One of the reasons that researchers are so interested in our intestinal health is because ninety percent of our serotonin is produced in our gut. It is easy to see why many feel that if our intestines aren’t working properly, then our brains can’t either. There is still a great deal of work to be done, but it is promising. For example, one of the most recent studies found that people who took probiotics experienced lower levels of anxiety and depression. They also had lower levels of cortisol when they woke up in the morning. 

       While more results on the mental benefits are coming in, it should be noted that many overall health benefits have already been established. There doesn’t appear to be a downside to these, so I added them to my daily regiment. I’m not sure how much of an effect taking these have had on my mental health, but they have certainly helped my overall physical health.

       I realize that there are many companies that claim their products have mental health benefits, and they very well may. That doesn’t mean I want to be a lab rat for their products. I prefer to take things that have been on the market for years, tried by thousands upon thousands of people and are backed up by strong scientific studies. I don’t want to try the latest and greatest thing until it has been on the market for years, and large studies have been conducted on it. One clinical trial doesn’t do it for me. I want to see many trials over a long period of time, on a large population of patients. Then, I will consider it. I don’t have the luxury of being careless with my brain chemistry.
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       As always, I wish you wonderful mental health and great successes eating healthy meals. If you, or someone you love, is severely depressed or anxious, please click this link and you will be directed to the International Association for Suicide Prevention. It is a great resource and is staffed by wonderful people.
Feel free to send your questions or comments to:

       It is no secret that I am a health nut/naturalist. I know the science behind exercise and eating healthy foods to improve one’s mental health is irrefutable. I have experienced the amazing effects of both, first hand. That is one of the reasons why, in the past, I found it difficult to take medications. I wanted to achieve outstanding mental health through natural means. Because of that, I understand why many people define good mental health as not having to take medication.

       The problem is that some people, no matter what they do, are unable to achieve good mental health without medication. The reason is simple. There are different types of mental illnesses, different causations and varying degrees of severity. I had to accept that no matter how clean I ate, no matter how much I exercised, no matter how many of the right supplements I took, no matter how many wellness activities I participated in, my brain chemistry is too severely imbalanced to achieve the life I want to lead without medicinal help. Since I am a naturalist by nature, it was imperative that I find a way to make peace with that.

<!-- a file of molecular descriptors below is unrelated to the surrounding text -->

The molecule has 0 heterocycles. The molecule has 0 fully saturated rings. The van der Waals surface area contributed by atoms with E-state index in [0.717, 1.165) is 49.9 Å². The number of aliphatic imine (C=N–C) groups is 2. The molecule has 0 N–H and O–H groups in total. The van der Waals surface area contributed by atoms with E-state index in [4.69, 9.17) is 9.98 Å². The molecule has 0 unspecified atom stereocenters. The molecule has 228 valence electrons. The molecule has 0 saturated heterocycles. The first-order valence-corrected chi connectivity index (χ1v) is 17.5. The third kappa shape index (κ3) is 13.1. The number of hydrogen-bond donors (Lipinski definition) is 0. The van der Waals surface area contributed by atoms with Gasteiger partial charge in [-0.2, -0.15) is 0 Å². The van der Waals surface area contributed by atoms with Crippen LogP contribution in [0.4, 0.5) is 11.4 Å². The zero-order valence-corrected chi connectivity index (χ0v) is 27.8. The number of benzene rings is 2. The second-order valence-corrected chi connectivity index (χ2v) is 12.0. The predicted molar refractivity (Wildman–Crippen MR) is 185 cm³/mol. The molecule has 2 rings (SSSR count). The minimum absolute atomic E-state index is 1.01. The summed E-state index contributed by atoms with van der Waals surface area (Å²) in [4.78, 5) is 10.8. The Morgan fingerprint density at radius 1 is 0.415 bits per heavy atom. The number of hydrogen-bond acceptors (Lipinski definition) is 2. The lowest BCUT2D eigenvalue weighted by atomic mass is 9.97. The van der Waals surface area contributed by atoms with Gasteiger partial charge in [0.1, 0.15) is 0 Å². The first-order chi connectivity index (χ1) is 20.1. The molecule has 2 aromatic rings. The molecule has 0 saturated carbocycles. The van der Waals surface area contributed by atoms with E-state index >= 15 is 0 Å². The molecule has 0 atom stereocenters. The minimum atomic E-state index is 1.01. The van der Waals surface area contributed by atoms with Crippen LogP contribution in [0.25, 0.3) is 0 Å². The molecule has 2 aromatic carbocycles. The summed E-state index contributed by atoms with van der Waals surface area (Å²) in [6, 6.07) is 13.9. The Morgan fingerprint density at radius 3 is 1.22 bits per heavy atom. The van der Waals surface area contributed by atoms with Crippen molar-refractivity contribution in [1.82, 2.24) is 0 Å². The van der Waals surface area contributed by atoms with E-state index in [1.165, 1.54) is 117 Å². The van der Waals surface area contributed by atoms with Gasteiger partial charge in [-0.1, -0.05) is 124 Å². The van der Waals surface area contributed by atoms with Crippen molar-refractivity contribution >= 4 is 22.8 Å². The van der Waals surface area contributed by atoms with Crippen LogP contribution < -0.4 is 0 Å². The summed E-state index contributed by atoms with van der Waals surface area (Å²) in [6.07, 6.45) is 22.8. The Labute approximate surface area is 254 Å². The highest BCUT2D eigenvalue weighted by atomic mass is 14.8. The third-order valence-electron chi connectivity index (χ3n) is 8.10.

In other words, I had to change how I defined good mental health. Because I do love natural remedies, I was one of those people who defined being mentally healthy as being free from all pharmaceuticals. The problem I found with that, as I began to examine it, is that I know many people with mental illnesses who refuse to take medication and are miserable. That is not my idea of good mental health, with or without medication. I also realized that I know many people with mental illnesses, who take medication, and they are vibrant, healthy and content. That is what I strive for every day. I decided that vibrant, healthy and content was going to be my new definition of good mental health, whether it meant having to take medications or not. 

       It occurred to me that I could still be a health food nut, an exercise junkie and participate in as many wellness activities as possible while taking medication. Realizing my journey didn’t have to rely solely on natural remedies or solely on medication was a huge step for me. I accepted that no matter how perfectly I executed natural remedy solutions, I was still going to fall short of my new definition for good mental health. That much had become painfully clear. I also knew I couldn’t be lazy, expecting medication to solve all my problems, because that had never worked for me in the past. 

       It was simple; I needed to exercise, eat healthy foods, engage in wellness activities AND take medication. I am in a fight for my life. It wasn’t wise for me to show up to battle with one arm tied behind my back. I decided that I was going use everything at my disposal to have a wonderful life. I’m sure it seems like that should have been a simple decision; it wasn’t!

       Rethinking and reworking my stance on medication took time and effort. The more I thought about what taking medication really meant, the more I understood that it was something that I should be proud of. Four realizations came to me that have forever changed my perception of medications. I hope they are helpful.

       1. Taking Medication Exemplifies Bravery

       Summoning the courage to ask for help, and then accepting it, is a sign of bravery, not weakness. Having the courage to say that my very best efforts, without the aid of medication, weren’t good enough to achieve the life I wanted was a huge accomplishment. I believe in being strong, self-reliant and brave. In this case, I realized that what I was actually doing was using those ideals as defense mechanisms to shield me from my fear of needing help. I was ashamed that I couldn’t conquer this on my own. I felt weak. In truth, I was terrified.

       The way I regained my strength, my self-reliance, and my courage was by admitting that I couldn’t achieve what I wanted without help. Setting an appointment with a doctor to discuss my problems, and asking for help, was horrifying. After I had done it, I realized it was one of the bravest things I’ve ever done. I am proud of my pill bottles. They are trophies from one of my most terrifying victories.